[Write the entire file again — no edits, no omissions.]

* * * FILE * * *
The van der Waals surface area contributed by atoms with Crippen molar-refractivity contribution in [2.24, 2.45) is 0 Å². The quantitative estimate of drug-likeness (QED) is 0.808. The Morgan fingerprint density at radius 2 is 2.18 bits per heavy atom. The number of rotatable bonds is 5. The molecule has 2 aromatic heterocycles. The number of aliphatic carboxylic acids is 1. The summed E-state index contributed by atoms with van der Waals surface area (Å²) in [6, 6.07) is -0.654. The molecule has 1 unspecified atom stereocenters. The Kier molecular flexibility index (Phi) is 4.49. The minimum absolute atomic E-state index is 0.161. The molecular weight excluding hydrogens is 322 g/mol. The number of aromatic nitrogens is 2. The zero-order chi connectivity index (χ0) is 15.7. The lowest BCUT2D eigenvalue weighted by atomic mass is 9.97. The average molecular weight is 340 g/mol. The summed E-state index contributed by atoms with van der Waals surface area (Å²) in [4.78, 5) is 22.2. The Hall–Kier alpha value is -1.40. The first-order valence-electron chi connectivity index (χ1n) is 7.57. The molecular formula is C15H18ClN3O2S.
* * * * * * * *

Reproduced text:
The van der Waals surface area contributed by atoms with Crippen molar-refractivity contribution in [2.24, 2.45) is 0 Å². The quantitative estimate of drug-likeness (QED) is 0.808. The Morgan fingerprint density at radius 2 is 2.18 bits per heavy atom. The number of rotatable bonds is 5. The molecule has 2 aromatic heterocycles. The number of aliphatic carboxylic acids is 1. The summed E-state index contributed by atoms with van der Waals surface area (Å²) in [6, 6.07) is -0.654. The molecule has 1 unspecified atom stereocenters. The Kier molecular flexibility index (Phi) is 4.49. The minimum absolute atomic E-state index is 0.161. The molecular weight excluding hydrogens is 322 g/mol. The number of aromatic nitrogens is 2. The zero-order chi connectivity index (χ0) is 15.7. The lowest BCUT2D eigenvalue weighted by atomic mass is 9.97. The average molecular weight is 340 g/mol. The summed E-state index contributed by atoms with van der Waals surface area (Å²) in [4.78, 5) is 22.2. The Hall–Kier alpha value is -1.40. The first-order valence-electron chi connectivity index (χ1n) is 7.57. The molecular formula is C15H18ClN3O2S.